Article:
Saturday, September 7, 2013

VeganMoFo Day 7 - Roasted & Rustic Red Pepper Sandwiches

First, a rant. Those who have read my posts on Yahoogroups have known for years that the produce where I live sucks. I've tried big chain groceries, small chains, mom and pop stores, ethnic grocers, but it's all the same. Many of the items are rotten right on the store shelves - peppers are liquidy in the bags, potatoes are as neon green as the bananas, onions have black mold between the layers, etc. This is one of the reasons I fell in love with Jeff Novick's SNAP meals - all the produce came from the freezer and was always, 100% of the time, edible, so not a wasted penny!

A few weeks ago, the main grocery store I go to redesigned the produce section. There are more refrigerated cases; delicate and easily bruised fruit and veggies are now in their own baskets; there's a wider variety of produce items; there's a smaller amount of veggies stacked up on top of themselves so the bottom items are less prone to getting crushed, etc. That's one of the main reasons I chose so many Esselstyn recipes for this past week, and when I finally bought everything that was on my list for those meals, I was over-budget, which was a bad thing, especially with hubby home on disability pay right now.

So you can imagine how angry I was when I reached for a potato for lunch yesterday and found not just soft, rotten potatoes, but half the bag of Yukon Golds and most of the bag of fingerlings were liquified, drippy, and smelled so bad if a cadaver dog was around he would have howled, sat, or whatever he was trained to do when a dead body was detected. Out went all my potatoes to the garbage can in the yard immediately. I didn't want that stink in the apartment!

Then today I went to grab the red peppers to start roasting them for today's lunch, and whatever wasn't black-molded was liquifying. Out went 2 bags of red peppers with a dozen peppers total that was supposed to be today's lunch and part of tomorrow's dinner.

I went through the rest of the produce - the carrots grew hairy roots and the remaining celery stalks from the head I used just the day before were yellow. Luckily, I had no onions left. 2 of the remaining apples were full of soft spots and bruises. All this produce was just bought only 5 days before!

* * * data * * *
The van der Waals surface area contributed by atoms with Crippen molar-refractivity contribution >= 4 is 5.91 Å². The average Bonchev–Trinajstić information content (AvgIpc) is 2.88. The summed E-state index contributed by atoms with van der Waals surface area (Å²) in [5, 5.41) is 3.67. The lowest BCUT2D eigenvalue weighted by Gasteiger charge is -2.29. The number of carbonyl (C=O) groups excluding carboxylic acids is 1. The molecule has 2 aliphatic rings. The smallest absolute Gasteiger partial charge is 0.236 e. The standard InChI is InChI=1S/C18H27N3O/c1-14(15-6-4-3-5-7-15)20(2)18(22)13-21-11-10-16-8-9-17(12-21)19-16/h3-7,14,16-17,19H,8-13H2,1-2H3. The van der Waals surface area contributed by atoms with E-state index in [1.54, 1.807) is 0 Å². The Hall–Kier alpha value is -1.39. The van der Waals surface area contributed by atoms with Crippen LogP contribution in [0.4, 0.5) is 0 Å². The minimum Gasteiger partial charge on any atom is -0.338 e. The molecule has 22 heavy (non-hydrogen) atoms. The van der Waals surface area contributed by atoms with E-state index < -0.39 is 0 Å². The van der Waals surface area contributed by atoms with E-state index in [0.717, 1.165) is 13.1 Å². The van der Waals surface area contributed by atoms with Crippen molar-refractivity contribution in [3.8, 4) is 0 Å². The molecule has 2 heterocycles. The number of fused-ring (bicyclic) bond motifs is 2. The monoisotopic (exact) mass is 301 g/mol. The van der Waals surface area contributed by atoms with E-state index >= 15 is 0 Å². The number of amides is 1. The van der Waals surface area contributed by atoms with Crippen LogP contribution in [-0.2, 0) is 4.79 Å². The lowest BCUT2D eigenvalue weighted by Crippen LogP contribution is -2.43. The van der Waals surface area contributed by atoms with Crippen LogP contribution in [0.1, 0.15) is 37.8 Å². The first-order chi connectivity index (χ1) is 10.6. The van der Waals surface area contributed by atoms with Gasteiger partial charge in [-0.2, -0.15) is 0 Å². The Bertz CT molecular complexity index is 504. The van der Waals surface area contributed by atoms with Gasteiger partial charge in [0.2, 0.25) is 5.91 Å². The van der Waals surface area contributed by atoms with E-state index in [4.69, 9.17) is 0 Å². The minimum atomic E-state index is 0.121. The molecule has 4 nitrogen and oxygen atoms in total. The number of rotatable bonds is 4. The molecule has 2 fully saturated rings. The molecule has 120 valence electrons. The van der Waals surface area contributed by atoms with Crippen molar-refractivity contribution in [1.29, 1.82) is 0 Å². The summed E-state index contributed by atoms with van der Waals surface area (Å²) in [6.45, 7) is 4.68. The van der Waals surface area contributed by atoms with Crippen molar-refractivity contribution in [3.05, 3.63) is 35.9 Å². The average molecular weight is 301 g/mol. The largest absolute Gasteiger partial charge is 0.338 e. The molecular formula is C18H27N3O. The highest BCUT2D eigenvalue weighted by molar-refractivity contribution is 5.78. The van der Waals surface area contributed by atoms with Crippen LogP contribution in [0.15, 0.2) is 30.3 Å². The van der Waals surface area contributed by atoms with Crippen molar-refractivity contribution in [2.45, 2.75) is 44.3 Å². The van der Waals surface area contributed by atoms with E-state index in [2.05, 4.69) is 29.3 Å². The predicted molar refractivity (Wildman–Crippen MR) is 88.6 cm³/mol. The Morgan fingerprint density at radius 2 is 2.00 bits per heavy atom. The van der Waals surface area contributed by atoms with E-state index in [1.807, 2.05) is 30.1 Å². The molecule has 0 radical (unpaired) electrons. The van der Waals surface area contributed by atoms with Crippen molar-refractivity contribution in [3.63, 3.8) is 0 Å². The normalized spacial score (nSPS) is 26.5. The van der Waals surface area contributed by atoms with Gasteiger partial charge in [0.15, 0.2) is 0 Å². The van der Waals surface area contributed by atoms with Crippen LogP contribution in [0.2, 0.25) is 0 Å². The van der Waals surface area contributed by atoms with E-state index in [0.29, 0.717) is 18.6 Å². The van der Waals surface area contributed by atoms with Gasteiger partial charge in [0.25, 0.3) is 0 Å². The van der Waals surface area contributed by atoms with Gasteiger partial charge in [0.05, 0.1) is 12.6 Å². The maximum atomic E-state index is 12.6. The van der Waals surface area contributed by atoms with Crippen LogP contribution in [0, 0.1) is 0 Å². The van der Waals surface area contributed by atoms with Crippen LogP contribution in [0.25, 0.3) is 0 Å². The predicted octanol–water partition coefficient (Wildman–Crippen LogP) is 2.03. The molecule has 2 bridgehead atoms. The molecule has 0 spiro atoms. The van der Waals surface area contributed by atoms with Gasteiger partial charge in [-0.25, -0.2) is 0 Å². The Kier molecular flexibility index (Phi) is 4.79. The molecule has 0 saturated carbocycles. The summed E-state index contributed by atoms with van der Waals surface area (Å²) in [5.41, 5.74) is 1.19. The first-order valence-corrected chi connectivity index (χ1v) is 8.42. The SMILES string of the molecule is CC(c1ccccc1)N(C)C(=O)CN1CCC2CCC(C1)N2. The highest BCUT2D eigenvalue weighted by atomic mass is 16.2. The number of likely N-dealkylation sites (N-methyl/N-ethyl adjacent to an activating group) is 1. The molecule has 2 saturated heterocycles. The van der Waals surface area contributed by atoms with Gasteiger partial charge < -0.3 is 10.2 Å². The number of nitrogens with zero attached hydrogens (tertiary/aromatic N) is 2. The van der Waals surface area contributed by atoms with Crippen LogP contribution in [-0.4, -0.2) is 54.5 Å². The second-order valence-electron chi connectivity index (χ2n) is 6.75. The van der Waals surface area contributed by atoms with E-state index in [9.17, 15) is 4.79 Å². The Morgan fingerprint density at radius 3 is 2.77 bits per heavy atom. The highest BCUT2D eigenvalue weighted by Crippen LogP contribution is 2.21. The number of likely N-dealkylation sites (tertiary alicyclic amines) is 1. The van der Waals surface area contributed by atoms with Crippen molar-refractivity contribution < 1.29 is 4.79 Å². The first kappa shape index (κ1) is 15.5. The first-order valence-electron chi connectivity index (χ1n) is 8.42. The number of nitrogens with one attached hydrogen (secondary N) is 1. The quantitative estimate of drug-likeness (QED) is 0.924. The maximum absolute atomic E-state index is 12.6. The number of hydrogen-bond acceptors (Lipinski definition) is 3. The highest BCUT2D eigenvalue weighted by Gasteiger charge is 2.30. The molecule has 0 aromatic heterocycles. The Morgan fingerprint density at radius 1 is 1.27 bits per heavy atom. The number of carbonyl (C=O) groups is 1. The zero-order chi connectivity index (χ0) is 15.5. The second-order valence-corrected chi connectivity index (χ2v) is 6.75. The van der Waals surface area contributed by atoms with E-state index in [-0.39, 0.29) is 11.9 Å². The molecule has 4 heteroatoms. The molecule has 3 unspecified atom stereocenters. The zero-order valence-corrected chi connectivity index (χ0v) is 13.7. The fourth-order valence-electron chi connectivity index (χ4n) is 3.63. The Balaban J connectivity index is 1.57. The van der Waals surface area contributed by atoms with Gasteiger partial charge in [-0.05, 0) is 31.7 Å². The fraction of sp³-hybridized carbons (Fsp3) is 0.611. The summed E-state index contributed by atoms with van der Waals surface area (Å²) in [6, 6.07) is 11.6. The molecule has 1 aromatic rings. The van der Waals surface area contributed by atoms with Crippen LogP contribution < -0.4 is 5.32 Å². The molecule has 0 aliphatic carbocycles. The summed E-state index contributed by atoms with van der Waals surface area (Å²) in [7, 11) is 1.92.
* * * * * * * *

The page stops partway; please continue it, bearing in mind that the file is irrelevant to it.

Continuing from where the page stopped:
The temp in the 2-year old refrigerator is fine; the potatoes were kept in a dark, cool room because I have no more room in the refrigerator. The apples were in the same old fruit bowl in the kitchen where they always are since we moved in here 13 years ago.

And people wonder why I don't even want to think about being a "nutritarian" and prefer to be a "starchivore!"

It was close to lunch time and we had already been to 2 grocery stores earlier, so I just resorted to the jar of roasted red peppers (water packed, only 20 mg sodium) and started the recipe from there. I don't think I'll be doing too many veggie-heavy recipes again in the near future unless they can come from the freezer.

 Roasted and Rustic Sweet Peppers

6 red peppers sliced 1/4 inch thick

3 Tbsp red wine vinegar or balsamic
2 tsp minced garlic
1/4 tsp dried basil
1/4 tsp dried thyme
1/4 tsp dried rosemary
1/4 tsp dried marjoram
1/4 tsp dried oregano

Roast peppers on cookie sheet until blackened then turn until all sides are black. Peel in running water, slice, then combine peppers and all ingredients and marinate for at least 30 minutes.

Comments:  Ann uses a teaspoon of all the herbs (rather than a 1/4 tsp). These are fabulous just plain, on toast, in a sandwich, in a salad, or blended into salad dressing. If you save the juice from the peppers as you roast them, it adds a feel of oil in salad dressings.

Prevent and Reverse Heart Disease

page 180
Caldwell Esselstyn, MD and Ann Crile Esselstyn


Instead of slicing the peppers I left them in the half-pepper size they each came out of the jar in. I out them all into the glass Pyrex storage container, poured in the vinegar, then mixed the herbs and spices in a small bowl and shook some over each layer of peppers, put the lid on, and popped it into the refrigerator, where it sat for about 90 minutes. I took Ann's hint and used a full teaspoon of each spice. I had been playing on the computer and lost track of time, and before I knew it, out walked my husband looking at me with his sad puppy dog eyes asking when will lunch be ready. Oops! It's ready now, sorry.


We used a whole grain seeded bread made without oil from the local grocery store. We each had a layer of peppers and some onions on top, me with steamed ones and he with raw. My husband added mustard to his sandwich, and it looked so good that when I was ready for my second half, I smeared some on mine, too. 

I had enough peppers left over to slice one up to add to the pizza we had for dinner, and the rest will be used for part of  today's lunch (see tomorrow's VeganMoFo post).

If you've never roasted peppers before, here are a few ways to do it:


2 comments:

Sarah said...

That's pretty crazy! Have you thought about finding out when they stock/buy their produce and going shopping then? (I'm sure you have - since you've clearly tried everything!)

VeggieSue said...

I've been there when the bring the boxes of produce out of the back room and saw the stock people feel the same anguish *I* do when they see all the bad produce. One of them told me that the manager told them to put it all out, no matter what it looks like, and in a few days they can rewrap it and pop it on the discount shelves, and after that write it off and discard it. One of the mom & pop stores has been known to cut the damaged part out of a few veggies or fruits, put them together, cut side down, on one of those foam trays, then shrink-wrap it and put a full price sticker on. It wasn't until someone called the local newspaper and a story was done on the practice that they stopped. Nothing they did was illegal, just immoral.